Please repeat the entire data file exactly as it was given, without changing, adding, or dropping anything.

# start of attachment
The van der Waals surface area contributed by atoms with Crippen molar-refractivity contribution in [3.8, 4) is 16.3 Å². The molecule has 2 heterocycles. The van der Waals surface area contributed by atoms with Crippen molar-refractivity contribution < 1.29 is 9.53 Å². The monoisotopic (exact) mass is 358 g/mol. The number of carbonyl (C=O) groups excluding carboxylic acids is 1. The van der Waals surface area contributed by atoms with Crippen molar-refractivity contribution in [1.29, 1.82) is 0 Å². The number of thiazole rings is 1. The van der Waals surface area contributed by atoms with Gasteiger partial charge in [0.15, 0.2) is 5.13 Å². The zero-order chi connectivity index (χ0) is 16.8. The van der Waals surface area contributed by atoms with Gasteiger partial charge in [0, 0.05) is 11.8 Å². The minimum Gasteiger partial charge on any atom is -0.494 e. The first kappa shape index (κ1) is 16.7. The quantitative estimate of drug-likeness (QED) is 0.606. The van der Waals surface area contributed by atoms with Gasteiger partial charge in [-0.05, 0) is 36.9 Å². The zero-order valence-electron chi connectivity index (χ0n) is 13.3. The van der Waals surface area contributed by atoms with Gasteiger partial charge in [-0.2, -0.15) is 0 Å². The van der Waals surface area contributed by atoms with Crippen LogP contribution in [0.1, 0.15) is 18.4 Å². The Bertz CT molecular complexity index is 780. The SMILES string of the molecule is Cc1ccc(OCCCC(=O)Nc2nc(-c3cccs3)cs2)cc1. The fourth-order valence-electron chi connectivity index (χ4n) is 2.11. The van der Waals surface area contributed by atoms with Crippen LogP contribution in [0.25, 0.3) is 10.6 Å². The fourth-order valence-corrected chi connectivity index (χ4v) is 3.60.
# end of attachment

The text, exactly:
The van der Waals surface area contributed by atoms with Crippen molar-refractivity contribution in [3.8, 4) is 16.3 Å². The molecule has 2 heterocycles. The van der Waals surface area contributed by atoms with Crippen molar-refractivity contribution < 1.29 is 9.53 Å². The monoisotopic (exact) mass is 358 g/mol. The number of carbonyl (C=O) groups excluding carboxylic acids is 1. The van der Waals surface area contributed by atoms with Crippen molar-refractivity contribution in [1.29, 1.82) is 0 Å². The number of thiazole rings is 1. The van der Waals surface area contributed by atoms with Gasteiger partial charge in [0.15, 0.2) is 5.13 Å². The zero-order chi connectivity index (χ0) is 16.8. The van der Waals surface area contributed by atoms with Gasteiger partial charge in [0, 0.05) is 11.8 Å². The minimum Gasteiger partial charge on any atom is -0.494 e. The first kappa shape index (κ1) is 16.7. The quantitative estimate of drug-likeness (QED) is 0.606. The van der Waals surface area contributed by atoms with Gasteiger partial charge in [-0.05, 0) is 36.9 Å². The zero-order valence-electron chi connectivity index (χ0n) is 13.3. The van der Waals surface area contributed by atoms with Gasteiger partial charge in [-0.2, -0.15) is 0 Å². The van der Waals surface area contributed by atoms with Crippen LogP contribution in [0.1, 0.15) is 18.4 Å². The Bertz CT molecular complexity index is 780. The SMILES string of the molecule is Cc1ccc(OCCCC(=O)Nc2nc(-c3cccs3)cs2)cc1. The fourth-order valence-electron chi connectivity index (χ4n) is 2.11. The van der Waals surface area contributed by atoms with Crippen LogP contribution in [0.25, 0.3) is 10.6 Å². The fourth-order valence-corrected chi connectivity index (χ4v) is 3.60.